Obama Should Act Now on Clinton's Gun Proposal

Can Obama get us across?

Photographer: Scott Olson/Getty Images

The political purpose behind the proposals to combat gun violence that Hillary Clinton introduced Monday may be to outflank her top rival for the Democratic presidential nomination, Bernie Sanders. On this issue, he's been a shrinking violet. But among them is a bid for executive action so compelling that Barack Obama should act on it now, and not risk waiting for the next president.

Clinton supports a number of sound legislative actions on guns: She would seek to repeal the gun industry's congressionally mandated immunity from tort law, a shameless special-interest loophole. She wants more funding to inspect gun dealers, most of whom haven't undergone required inspections in the past five years. She supports a federal law barring all domestic abusers and stalkers from purchasing firearms. And she backs a so-called assault weapons ban for military-style semi-automatic rifles.

There's little chance that any of this agenda will be enacted, however, given Republican majorities in the House and Senate, and entrenched partisan polarization on the issue. That's why the most provocative part of Clinton's plan is its proposal for executive action.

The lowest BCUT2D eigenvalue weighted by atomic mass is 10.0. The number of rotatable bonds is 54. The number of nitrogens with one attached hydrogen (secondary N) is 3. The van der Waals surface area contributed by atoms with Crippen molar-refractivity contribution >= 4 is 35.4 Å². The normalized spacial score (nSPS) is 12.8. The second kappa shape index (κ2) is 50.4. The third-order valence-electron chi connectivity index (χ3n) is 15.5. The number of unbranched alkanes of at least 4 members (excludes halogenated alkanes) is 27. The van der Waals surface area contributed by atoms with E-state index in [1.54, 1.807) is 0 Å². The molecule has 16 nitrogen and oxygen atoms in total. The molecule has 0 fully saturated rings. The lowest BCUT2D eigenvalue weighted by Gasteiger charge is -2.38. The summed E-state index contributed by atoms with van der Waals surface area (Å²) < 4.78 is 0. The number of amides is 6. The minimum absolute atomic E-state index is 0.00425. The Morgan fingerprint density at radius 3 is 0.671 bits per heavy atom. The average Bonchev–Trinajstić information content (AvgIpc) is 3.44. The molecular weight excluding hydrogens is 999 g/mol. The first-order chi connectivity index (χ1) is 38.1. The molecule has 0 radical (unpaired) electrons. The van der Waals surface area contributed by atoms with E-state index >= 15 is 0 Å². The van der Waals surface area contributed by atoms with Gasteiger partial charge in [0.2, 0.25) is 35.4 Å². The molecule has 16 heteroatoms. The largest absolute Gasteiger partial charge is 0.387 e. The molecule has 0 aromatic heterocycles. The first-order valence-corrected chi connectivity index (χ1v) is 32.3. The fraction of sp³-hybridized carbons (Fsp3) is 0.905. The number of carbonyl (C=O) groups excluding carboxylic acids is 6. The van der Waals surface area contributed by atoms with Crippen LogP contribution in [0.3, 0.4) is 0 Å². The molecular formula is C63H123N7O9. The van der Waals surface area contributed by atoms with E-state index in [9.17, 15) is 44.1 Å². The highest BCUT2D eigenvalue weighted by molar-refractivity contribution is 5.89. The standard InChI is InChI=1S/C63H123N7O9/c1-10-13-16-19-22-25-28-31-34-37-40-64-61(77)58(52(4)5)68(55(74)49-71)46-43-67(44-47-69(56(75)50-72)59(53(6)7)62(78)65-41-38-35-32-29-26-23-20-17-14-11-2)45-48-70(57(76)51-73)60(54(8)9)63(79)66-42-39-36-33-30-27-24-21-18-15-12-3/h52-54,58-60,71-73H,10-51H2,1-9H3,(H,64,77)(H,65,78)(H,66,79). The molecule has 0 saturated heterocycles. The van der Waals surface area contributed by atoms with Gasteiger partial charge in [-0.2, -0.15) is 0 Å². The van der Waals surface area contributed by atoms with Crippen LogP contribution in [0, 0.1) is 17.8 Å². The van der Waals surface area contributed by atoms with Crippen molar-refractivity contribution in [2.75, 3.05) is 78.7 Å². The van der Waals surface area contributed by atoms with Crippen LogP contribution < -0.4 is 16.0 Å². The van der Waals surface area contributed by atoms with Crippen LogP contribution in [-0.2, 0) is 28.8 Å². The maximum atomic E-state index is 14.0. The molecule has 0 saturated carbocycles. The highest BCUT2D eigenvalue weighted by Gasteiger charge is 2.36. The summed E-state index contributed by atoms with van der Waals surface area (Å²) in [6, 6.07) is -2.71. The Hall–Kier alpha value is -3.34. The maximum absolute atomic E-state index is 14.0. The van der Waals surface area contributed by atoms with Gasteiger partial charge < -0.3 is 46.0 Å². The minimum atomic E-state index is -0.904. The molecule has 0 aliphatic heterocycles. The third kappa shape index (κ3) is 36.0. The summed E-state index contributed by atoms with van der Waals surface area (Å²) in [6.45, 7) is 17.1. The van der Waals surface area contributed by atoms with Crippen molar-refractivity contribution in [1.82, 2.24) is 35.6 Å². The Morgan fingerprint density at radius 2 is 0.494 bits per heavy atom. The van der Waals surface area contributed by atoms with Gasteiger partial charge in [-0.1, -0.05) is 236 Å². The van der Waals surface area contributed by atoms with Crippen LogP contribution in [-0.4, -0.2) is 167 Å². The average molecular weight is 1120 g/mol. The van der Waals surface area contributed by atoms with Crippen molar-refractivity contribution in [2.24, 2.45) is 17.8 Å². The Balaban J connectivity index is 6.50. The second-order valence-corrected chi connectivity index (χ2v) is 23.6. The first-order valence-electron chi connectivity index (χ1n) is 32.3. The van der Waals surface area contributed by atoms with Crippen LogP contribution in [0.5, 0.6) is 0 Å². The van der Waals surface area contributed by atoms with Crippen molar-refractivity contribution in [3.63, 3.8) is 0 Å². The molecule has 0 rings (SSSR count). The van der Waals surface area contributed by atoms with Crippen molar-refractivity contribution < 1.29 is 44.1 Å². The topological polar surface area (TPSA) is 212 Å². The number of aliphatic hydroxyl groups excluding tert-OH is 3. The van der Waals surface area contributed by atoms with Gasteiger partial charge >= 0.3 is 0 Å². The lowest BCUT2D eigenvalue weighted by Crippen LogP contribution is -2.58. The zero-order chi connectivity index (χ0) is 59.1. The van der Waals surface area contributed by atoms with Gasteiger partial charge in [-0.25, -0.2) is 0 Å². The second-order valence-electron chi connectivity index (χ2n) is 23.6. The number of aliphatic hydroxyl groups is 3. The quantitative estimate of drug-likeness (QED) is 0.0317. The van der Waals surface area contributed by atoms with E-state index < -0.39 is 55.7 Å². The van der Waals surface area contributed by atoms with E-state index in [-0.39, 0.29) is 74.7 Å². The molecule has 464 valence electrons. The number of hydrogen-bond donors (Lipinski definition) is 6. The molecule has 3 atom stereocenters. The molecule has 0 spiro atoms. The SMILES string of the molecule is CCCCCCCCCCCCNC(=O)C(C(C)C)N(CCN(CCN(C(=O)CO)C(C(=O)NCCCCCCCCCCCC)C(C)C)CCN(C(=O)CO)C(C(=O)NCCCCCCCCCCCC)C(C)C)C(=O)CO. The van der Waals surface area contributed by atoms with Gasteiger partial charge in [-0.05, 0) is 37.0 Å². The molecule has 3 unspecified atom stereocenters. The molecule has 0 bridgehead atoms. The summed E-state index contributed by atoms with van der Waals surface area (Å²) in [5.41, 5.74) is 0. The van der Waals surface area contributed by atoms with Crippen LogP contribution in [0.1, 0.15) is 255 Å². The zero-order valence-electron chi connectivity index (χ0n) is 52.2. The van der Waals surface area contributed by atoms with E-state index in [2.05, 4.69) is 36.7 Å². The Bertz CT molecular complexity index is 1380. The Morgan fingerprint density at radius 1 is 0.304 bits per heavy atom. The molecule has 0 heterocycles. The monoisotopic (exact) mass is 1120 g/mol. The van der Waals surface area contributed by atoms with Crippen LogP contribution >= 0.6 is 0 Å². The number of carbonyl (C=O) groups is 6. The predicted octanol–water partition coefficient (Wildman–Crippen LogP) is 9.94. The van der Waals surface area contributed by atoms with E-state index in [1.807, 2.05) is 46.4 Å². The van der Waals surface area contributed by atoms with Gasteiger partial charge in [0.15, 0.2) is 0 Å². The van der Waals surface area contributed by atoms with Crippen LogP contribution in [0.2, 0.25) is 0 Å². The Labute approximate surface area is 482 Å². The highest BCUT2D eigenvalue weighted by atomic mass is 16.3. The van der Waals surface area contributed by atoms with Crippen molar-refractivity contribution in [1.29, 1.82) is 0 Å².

She wants to use executive power to redefine the gun-show loophole that allows an estimated 40 percent of U.S. gun sales to proceed with no background checks. Many people exploit this loophole to run de facto firearms businesses at flea markets, at gun shows or over the Internet. Exercising executive authority, Clinton would require that anyone who tries to sell a significant number of guns be deemed "in the business" of selling firearms, ensuring that they are subject to all the rules that apply to gun stores -- including mandatory background checks. (Everytown for Gun Safety, a gun regulation advocacy group supported by Bloomberg LP founder Michael Bloomberg, also endorses such executive action.)

Executive action in defiance of Congress is hardly an appealing strategy for public policy. But it appears increasingly impossible, in the face of congressional dysfunction, to address through legislation a scourge that contributes to killing more than 30,000 people a year. An attempt in 2013 to tighten the same loophole via legislation failed to overcome the Senate's 60-vote threshold.

Rather than wait for the next Democratic president, Obama should embrace Clinton's proposal. He'd have to expect an immediate lawsuit (only gun manufacturers are immune). But this would be a chance to test both the law and the extent of political support for clarifying it. Clinton has responded to an unreasonable circumstance with a reasoned proposal. Obama should take it up without delay.

To contact the senior editor responsible for Bloomberg View’s editorials: David Shipley at davidshipley@bloomberg.net.